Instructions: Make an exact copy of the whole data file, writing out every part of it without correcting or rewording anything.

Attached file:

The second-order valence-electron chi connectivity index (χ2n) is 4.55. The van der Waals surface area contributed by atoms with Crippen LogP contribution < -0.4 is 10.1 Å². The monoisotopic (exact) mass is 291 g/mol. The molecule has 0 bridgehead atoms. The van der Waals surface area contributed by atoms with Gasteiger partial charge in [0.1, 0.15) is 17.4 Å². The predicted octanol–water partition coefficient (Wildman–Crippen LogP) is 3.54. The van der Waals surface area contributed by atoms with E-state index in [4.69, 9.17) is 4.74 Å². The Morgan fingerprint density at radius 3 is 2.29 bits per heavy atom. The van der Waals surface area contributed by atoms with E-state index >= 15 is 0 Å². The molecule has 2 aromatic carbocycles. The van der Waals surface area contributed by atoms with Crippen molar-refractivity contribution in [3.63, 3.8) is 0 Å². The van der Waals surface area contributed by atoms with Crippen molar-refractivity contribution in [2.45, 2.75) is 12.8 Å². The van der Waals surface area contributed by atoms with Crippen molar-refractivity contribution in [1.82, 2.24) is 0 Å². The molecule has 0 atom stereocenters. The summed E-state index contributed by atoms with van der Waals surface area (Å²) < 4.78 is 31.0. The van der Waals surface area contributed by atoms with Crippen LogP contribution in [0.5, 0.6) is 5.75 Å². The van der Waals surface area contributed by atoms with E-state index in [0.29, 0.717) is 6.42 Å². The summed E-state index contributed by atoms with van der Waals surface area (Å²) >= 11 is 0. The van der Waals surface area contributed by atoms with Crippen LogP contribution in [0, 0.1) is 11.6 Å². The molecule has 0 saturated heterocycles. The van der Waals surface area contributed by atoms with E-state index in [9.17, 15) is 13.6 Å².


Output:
The second-order valence-electron chi connectivity index (χ2n) is 4.55. The van der Waals surface area contributed by atoms with Crippen LogP contribution < -0.4 is 10.1 Å². The monoisotopic (exact) mass is 291 g/mol. The molecule has 0 bridgehead atoms. The van der Waals surface area contributed by atoms with Gasteiger partial charge in [0.1, 0.15) is 17.4 Å². The predicted octanol–water partition coefficient (Wildman–Crippen LogP) is 3.54. The van der Waals surface area contributed by atoms with E-state index in [4.69, 9.17) is 4.74 Å². The Morgan fingerprint density at radius 3 is 2.29 bits per heavy atom. The van der Waals surface area contributed by atoms with E-state index >= 15 is 0 Å². The molecule has 2 aromatic carbocycles. The van der Waals surface area contributed by atoms with Crippen molar-refractivity contribution in [3.63, 3.8) is 0 Å². The van der Waals surface area contributed by atoms with Crippen molar-refractivity contribution in [2.45, 2.75) is 12.8 Å². The van der Waals surface area contributed by atoms with Crippen molar-refractivity contribution in [1.82, 2.24) is 0 Å². The molecule has 0 atom stereocenters. The summed E-state index contributed by atoms with van der Waals surface area (Å²) < 4.78 is 31.0. The van der Waals surface area contributed by atoms with Crippen LogP contribution in [0.5, 0.6) is 5.75 Å². The van der Waals surface area contributed by atoms with E-state index in [0.29, 0.717) is 6.42 Å². The summed E-state index contributed by atoms with van der Waals surface area (Å²) >= 11 is 0. The van der Waals surface area contributed by atoms with Crippen LogP contribution in [0, 0.1) is 11.6 Å². The molecule has 0 saturated heterocycles. The van der Waals surface area contributed by atoms with E-state index in [9.17, 15) is 13.6 Å².